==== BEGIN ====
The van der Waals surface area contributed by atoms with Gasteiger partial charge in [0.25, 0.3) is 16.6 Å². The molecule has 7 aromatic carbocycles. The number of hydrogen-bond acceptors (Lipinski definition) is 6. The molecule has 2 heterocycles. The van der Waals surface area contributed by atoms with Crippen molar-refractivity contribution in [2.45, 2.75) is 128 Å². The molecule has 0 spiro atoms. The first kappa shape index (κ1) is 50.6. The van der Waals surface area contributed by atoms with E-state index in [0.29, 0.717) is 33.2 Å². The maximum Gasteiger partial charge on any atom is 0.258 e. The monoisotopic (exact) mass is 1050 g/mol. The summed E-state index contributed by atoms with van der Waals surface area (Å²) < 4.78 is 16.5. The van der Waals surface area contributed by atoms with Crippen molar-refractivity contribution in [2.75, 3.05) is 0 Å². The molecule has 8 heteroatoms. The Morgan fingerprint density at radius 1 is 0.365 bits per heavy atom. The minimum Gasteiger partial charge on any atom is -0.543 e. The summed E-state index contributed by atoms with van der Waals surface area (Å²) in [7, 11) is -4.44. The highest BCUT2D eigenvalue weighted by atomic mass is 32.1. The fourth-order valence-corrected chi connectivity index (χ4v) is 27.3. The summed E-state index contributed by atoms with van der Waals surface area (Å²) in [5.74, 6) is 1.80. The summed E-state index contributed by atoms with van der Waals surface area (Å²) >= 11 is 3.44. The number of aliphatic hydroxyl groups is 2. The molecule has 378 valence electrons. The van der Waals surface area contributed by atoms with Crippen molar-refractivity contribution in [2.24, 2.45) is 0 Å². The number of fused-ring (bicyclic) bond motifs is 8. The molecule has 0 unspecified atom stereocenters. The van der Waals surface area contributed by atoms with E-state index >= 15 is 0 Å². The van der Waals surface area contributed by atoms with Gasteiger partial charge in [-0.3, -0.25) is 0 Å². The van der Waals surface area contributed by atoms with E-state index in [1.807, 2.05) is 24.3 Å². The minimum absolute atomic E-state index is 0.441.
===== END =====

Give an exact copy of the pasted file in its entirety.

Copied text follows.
The van der Waals surface area contributed by atoms with Gasteiger partial charge in [0.25, 0.3) is 16.6 Å². The molecule has 7 aromatic carbocycles. The number of hydrogen-bond acceptors (Lipinski definition) is 6. The molecule has 2 heterocycles. The van der Waals surface area contributed by atoms with Crippen molar-refractivity contribution in [2.45, 2.75) is 128 Å². The molecule has 0 spiro atoms. The first kappa shape index (κ1) is 50.6. The van der Waals surface area contributed by atoms with E-state index in [0.29, 0.717) is 33.2 Å². The maximum Gasteiger partial charge on any atom is 0.258 e. The monoisotopic (exact) mass is 1050 g/mol. The summed E-state index contributed by atoms with van der Waals surface area (Å²) < 4.78 is 16.5. The van der Waals surface area contributed by atoms with Crippen molar-refractivity contribution in [2.75, 3.05) is 0 Å². The molecule has 8 heteroatoms. The Morgan fingerprint density at radius 1 is 0.365 bits per heavy atom. The minimum Gasteiger partial charge on any atom is -0.543 e. The summed E-state index contributed by atoms with van der Waals surface area (Å²) in [7, 11) is -4.44. The highest BCUT2D eigenvalue weighted by atomic mass is 32.1. The fourth-order valence-corrected chi connectivity index (χ4v) is 27.3. The summed E-state index contributed by atoms with van der Waals surface area (Å²) in [5.74, 6) is 1.80. The summed E-state index contributed by atoms with van der Waals surface area (Å²) >= 11 is 3.44. The number of aliphatic hydroxyl groups is 2. The molecule has 378 valence electrons. The van der Waals surface area contributed by atoms with Crippen molar-refractivity contribution in [2.24, 2.45) is 0 Å². The number of fused-ring (bicyclic) bond motifs is 8. The molecule has 0 unspecified atom stereocenters. The van der Waals surface area contributed by atoms with E-state index >= 15 is 0 Å². The van der Waals surface area contributed by atoms with Gasteiger partial charge in [-0.3, -0.25) is 0 Å². The van der Waals surface area contributed by atoms with E-state index in [1.807, 2.05) is 24.3 Å². The minimum absolute atomic E-state index is 0.441.